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BG (Christopher Dorsey) performs in Orlando, Florida, in 2004. Photograph: Julia Beverly/Getty Images
BG (Christopher Dorsey) performs in Orlando, Florida, in 2004. Photograph: Julia Beverly/Getty Images
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US Rapper ordered to have all future songs approved by government

A US federal judge has refused prosecutors’ request to prohibit the maker of the 1990s rap classic Bling Bling “from promoting and glorifying future gun violence/murder” in songs and at concerts while on supervised release from prison, saying such a restriction could violate his constitutional right to free speech.

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But the artist known as BG must provide the government with copies of any songs he writes moving forward, ahead of their production or promotion – and, if they are deemed to be inconsistent with his goals of rehabilitation, prosecutors could move to toughen the terms dictating his supervised release.

That mixed ruling came on Friday from US district court judge Susie Morgan in the latest development to a case that prompted discussions in some circles about an American musician’s rights to free expression under his country’s constitution – as well as his need to financially support himself – with federal authorities’ obligation to enforce the supervised prison release plan which he accepted.

Music industry giants including Megan Thee Stallion, Jay-Z, Coldplay and Christina Aguilera have condemned prosecutors’ practice of using rap lyrics as evidence in US criminal courts, saying it disproportionately targets Black artists. But prosecutors have generally not cared to halt the tactic, as the case of BG, whose legal name is Christopher Dorsey, demonstrates.

Dorsey fell under scrutiny from federal probation officers after he performed at a concert in Las Vegas, Nevada, where he now lives, alongside fellow rapper Boosie – and he had also released an album with 2020 Grammy nominee Gucci Mane.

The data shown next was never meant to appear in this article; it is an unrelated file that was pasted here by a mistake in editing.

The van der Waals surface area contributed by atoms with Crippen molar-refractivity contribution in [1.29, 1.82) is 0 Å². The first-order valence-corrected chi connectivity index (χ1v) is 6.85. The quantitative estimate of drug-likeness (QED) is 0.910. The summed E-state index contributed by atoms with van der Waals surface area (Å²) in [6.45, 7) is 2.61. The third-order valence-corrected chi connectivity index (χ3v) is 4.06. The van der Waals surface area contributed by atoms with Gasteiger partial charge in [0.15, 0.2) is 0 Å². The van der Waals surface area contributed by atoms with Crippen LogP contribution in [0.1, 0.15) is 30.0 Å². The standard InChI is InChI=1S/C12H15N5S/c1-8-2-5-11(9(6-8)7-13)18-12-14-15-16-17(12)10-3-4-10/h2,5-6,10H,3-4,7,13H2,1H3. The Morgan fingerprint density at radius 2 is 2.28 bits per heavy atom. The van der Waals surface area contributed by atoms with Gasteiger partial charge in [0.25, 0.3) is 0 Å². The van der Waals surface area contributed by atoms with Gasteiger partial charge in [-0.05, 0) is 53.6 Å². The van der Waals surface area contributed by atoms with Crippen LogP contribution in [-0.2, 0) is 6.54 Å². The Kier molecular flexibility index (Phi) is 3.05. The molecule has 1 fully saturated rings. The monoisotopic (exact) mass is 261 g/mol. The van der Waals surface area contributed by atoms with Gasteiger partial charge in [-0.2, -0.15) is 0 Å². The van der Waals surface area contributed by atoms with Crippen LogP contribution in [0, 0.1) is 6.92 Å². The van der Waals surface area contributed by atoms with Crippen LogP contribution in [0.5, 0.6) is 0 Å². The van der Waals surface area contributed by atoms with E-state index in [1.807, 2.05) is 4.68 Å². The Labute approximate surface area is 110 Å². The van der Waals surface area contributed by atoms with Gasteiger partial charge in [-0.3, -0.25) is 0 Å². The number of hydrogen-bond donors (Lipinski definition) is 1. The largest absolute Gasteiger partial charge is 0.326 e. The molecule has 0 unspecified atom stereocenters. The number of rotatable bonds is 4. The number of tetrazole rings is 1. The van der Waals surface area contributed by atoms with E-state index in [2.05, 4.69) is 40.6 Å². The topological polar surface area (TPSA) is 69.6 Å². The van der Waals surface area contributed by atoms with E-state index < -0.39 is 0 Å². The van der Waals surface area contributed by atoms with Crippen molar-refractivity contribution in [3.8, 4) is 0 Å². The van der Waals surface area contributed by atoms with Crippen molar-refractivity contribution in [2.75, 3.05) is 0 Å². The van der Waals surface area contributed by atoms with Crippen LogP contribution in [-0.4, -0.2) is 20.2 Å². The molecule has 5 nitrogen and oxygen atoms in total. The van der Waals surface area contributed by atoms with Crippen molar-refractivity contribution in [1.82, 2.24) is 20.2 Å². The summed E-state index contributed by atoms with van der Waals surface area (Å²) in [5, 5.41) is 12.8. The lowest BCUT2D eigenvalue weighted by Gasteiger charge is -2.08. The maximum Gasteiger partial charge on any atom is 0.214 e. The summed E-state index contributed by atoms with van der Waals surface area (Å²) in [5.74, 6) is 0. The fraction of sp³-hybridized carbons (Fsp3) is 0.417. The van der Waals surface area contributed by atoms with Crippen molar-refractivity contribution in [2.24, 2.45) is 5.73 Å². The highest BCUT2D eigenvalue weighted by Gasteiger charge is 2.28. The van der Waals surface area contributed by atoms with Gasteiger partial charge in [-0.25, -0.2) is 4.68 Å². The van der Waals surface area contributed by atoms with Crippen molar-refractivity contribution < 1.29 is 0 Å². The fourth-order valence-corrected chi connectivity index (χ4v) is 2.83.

People on supervised release are generally required to “refrain from … associating unnecessarily with” those who have prior felony convictions, among other conditions, according to officials.

Both Boosie and Gucci Mane – under their respective legal names, Torence Hatch Jr and Radric Davis – each have prior felony convictions, prosecutors have said. Prosecutors also maintained that Dorsey did not obtain the necessary clearance to produce such work, which they argued also undermined his goals of rehabilitation, citing lyrics that exalted a pair of men who are serving sentences of life imprisonment after being linked to multiple murders in a drug-dealing and gang-violence racketeering case.


Parole officers in March successfully requested that Dorsey be arrested. His attorneys established that those who were monitoring him at a halfway house before he was granted supervised release had provided him with the necessary permission, and the musician was soon freed from custody on his own recognizance.

But he had to return to court in his hometown of New Orleans after prosecutors asked Judge Morgan to require him to refrain “from promoting and glorifying future gun violence/murder” as well as threats against people who cooperate with the police in songs and at concerts, among other requests.

Prosecutors contended that such lyrics echoed some of the conduct leading to Dorsey’s prior imprisonment and “are inconsistent with the goals of rehabilitation”.

Dorsey’s attorneys, Billy Gibbens and David Chesnoff, argued that preemptively ordering their client to avoid certain subject areas amounted to “an unconstitutional prior restraint of free speech”. In a five-page ruling, Morgan said Gibbens and Chesnoff “may be” correct, so she declined to impose such a condition.

But Morgan said prosecutors’ concerns over Dorsey’s goals of rehabilitation were “legitimate”. So she would have the artist turn his lyrics over to the government prior to putting out or promoting any songs he planned to use them in, and at that point if they are deemed to be “inconsistent with the goals of rehabilitation”, prosecutors could ask to modify Dorsey’s supervised release terms.

As prosecutors asked, Morgan also reiterated that Dorsey must not work with people previously convicted of felonies unless given permission to do so, among other special conditions. She furthermore ordered him to complete 400 hours of unpaid community service.

BG, short for Baby Gangsta, was part of Cash Money Records’ Hot Boys group alongside other prominent New Orleans rappers such as Lil Wayne and Juvenile. One Hot Boys album debuted among the top five on the charts in 1999.

Dorsey’s signature single Bling Bling peaked at No 36 that same year, playing on some of the Hot Boys recurring themes, including rewarding themselves with expensive jewelry and cars for surviving their violent, hard-scrabble existences.

He received a 14-year prison sentence in July 2012 after pleading guilty to illegal gun possession in connection with a 2009 traffic stop, among other related charges.

Dorsey had been transferred to a halfway house by fall 2023. And on 1 February, he began a two-year period of living under federal supervision outside the halfway house.

Dreams among some music fans that the Hot Boys could reunite and all perform together one day soon fueled some of the public interest in Dorsey’s March arrest as well as its aftermath.

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